Community Foundation, Kresge Foundation Help Form Immigrant and Refugee Collaborative

The Community Foundation for Southeast Michigan in Detroit, Grantmakers Concerned with Immigrants and Refugees in California, and the Kresge Foundation in Troy have announced a new partnership called the Southeast Michigan Immigrant and Refugee Collaborative. The current investment in the collaborative is $450,000 over two years.
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The Southeast Michigan Immigrant and Refugee Collaborative has been formed to coordinate refugee and immigrant support services in the region. // Stock photo

The Community Foundation for Southeast Michigan in Detroit, Grantmakers Concerned with Immigrants and Refugees in California, and the Kresge Foundation in Troy have announced a new partnership called the Southeast Michigan Immigrant and Refugee Collaborative. The current investment in the collaborative is $450,000 over two years.

“Organizations serving refugees and immigrants are facing increased financial pressures due to decreases in federal assistance and the growing need for supporting these members of our community,” says Mariam Noland, president of the Community Foundation. “The goal of the Southeast Michigan Immigrant and Refugee Collaborative is to provide a coordinated, philanthropic effort to support immigrant- and refugee-serving nonprofit organizations that address the needs of their constituents in our region.”

The collaborative was formed in response to a new report that outlines the current state and challenges facing organizations that support immigrants and refugees. There are more than 600,000 foreign-born individuals in Michigan, and 70 percent of them live in southeast Michigan.

From fiscal year 2012-fiscal year 2018, Michigan was the fourth-largest state in the country for refugee acceptance since 2012, behind Texas, California, and New York. The number of refugees entering Michigan has declined by 85.7 percent since fiscal year 2016.

According to the report, the four main issues facing foreign-born individuals in southeast Michigan are a lack of access to services, including affordable housing, health care, employment, transportation, and more; poor public perception, as refugees and immigrants are often viewed through a narrow economic perspective; insufficient funding in support services; and a lack of strategic funding focus – foundations in the region have a history of supporting services for the state’s foreign-born population, but there has been no regional effort to coordinate strategies to date.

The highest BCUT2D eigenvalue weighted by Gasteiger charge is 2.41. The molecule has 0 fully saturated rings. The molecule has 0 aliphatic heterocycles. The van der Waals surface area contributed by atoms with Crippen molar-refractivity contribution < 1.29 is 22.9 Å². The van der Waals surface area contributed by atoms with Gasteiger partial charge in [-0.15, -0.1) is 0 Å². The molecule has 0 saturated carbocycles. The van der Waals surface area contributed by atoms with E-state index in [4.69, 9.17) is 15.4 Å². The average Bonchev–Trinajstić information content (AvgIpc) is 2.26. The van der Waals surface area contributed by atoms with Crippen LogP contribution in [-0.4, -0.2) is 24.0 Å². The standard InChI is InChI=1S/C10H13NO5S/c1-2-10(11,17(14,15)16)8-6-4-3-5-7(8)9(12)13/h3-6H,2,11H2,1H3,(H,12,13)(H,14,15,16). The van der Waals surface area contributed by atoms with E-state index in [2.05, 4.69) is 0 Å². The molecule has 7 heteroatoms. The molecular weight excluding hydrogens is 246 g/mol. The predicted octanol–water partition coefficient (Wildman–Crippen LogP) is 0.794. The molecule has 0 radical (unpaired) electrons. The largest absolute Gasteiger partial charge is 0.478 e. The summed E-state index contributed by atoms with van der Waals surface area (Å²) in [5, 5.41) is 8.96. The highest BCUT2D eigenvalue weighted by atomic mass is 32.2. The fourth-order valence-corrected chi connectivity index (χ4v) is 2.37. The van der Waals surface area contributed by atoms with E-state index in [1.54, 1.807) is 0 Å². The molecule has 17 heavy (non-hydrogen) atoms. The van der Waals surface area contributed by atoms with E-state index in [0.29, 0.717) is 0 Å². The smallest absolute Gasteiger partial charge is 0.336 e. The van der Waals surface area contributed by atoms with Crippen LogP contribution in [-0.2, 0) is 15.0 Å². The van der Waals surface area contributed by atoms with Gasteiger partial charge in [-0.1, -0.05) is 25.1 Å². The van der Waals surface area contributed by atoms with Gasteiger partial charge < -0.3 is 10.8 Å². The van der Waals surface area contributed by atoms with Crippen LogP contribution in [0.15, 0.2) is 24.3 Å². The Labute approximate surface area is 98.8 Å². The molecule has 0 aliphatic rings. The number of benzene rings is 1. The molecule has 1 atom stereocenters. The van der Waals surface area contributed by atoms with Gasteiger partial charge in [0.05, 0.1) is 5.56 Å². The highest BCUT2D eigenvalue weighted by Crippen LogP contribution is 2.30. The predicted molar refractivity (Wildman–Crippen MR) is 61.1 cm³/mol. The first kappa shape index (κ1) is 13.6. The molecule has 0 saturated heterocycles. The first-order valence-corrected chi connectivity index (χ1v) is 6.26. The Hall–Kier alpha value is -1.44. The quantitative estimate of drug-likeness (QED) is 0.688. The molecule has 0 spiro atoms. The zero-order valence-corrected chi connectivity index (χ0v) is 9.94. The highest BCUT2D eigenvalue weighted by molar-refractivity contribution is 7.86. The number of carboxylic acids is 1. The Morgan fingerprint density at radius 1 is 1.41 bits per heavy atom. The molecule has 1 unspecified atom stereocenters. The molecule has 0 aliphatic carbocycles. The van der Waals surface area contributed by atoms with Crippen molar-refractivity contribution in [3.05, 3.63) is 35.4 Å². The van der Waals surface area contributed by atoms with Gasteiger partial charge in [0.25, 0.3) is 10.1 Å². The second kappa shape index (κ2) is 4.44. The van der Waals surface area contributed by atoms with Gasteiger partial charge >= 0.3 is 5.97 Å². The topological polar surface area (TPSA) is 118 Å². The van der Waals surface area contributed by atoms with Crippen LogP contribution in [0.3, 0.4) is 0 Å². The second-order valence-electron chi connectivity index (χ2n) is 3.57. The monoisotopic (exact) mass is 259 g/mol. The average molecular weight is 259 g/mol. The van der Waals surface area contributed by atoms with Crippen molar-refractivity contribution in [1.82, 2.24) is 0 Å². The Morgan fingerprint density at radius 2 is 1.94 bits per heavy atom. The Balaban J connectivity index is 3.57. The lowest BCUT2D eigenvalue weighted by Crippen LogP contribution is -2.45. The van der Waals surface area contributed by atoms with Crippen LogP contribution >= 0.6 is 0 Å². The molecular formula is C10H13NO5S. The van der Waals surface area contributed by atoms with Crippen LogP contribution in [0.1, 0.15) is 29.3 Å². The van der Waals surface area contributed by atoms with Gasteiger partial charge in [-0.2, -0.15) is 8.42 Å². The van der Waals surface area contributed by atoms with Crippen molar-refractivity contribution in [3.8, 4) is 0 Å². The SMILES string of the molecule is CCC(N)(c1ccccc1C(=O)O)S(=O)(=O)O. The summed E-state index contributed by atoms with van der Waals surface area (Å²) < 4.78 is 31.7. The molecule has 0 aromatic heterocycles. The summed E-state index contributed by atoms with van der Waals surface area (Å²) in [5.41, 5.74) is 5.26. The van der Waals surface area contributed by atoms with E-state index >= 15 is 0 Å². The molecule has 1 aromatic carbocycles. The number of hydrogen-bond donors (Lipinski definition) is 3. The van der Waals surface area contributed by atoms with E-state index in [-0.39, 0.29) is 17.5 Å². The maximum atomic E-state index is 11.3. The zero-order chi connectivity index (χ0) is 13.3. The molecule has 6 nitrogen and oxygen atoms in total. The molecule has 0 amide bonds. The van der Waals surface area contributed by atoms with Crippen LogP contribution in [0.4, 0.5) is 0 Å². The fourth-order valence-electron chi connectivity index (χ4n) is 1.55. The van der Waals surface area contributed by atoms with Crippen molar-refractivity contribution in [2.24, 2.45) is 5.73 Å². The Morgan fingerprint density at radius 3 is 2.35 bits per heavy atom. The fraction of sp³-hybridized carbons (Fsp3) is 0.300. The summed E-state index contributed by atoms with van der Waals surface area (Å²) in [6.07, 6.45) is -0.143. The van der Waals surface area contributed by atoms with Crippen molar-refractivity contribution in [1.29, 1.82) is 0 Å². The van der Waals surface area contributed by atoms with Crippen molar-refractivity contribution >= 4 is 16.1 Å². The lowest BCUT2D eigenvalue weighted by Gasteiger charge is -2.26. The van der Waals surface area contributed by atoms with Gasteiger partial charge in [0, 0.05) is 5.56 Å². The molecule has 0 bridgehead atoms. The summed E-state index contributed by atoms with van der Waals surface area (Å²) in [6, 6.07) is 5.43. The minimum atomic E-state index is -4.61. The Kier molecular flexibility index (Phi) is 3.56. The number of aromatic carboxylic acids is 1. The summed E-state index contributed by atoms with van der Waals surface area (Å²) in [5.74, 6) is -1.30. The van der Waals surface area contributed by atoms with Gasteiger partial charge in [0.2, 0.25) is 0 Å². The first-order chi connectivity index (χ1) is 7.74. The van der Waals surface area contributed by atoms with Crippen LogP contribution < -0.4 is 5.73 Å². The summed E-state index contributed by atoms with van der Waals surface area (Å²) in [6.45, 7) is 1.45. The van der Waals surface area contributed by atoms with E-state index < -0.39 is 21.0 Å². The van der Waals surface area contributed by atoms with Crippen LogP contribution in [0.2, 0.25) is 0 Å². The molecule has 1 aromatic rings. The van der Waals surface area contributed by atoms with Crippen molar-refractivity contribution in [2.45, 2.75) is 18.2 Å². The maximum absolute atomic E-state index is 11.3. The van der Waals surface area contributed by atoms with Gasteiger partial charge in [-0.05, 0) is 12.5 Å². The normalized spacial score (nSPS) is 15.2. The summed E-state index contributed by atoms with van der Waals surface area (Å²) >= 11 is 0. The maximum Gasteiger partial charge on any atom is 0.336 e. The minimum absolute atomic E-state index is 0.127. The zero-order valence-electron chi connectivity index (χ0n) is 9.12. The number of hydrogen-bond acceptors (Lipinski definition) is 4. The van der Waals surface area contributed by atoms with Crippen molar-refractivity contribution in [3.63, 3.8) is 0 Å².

The study was produced by Public Sector Consultants and supported by the Community Foundation, Kresge Foundation, and Skillman Foundation and provides data about local, state, and federal funding for nonprofits that serve southeast Michigan’s foreign-born populations; analyzes the nonprofits that are taking on this work; and surveys and interviews key stakeholders and thought leaders to assess the region’s ability to address needs.

Federal funds given to Michigan through the Refugee Cash Assistance program and the Refugee Medical Assistance program have declined, and so has the number of refugees receiving funds under the Temporary Assistance for Needy Families program. In response to these drops in funding to the state from the Office of Refugee Resettlement, the need to secure funding for social services and assistance has increased.

Grantmakers Concerned with Immigrants and Refugees, a national philanthropy support organization, coordinates a network of more than 20 similar collaboratives across the U.S., providing technical assistance and national matching funds. This effort, called the Delivering on the Dream initiative, brings together local funders to support immigrants, refugees, and asylum seekers with services, address the effects of policy changes and inflammatory rhetoric, and create opportunities for immigrant leadership and civic engagement.

“As we witness the marginalization of immigrants in this country, it is essential that philanthropic institutions leverage their voice and resources in support of all members of their communities,” says Daranee Petsod, president of Grantmakers. “We applaud the Community Foundation for Southeast Michigan and partners for their leadership in developing this collaborative and look forward to working with all partners to strengthen community ties and resources.”

The collaborative will work with stakeholders and community members to determine the most impactful way to provide support in the coming months.

The Community Foundation for Southeastern Michigan is a full-service philanthropic organization that has distributed more than $1.1 billion through more than 69,000 grants to nonprofit organizations in Wayne, Oakland, Macomb, Monroe, Washtenaw, St. Clair, and Livingston counties.

The Kresge Foundation was founded in 1924 and helps strengthen pathways to opportunity for low-income people in America’s cities. It invests more than $160 million each year.

The full report is available here.

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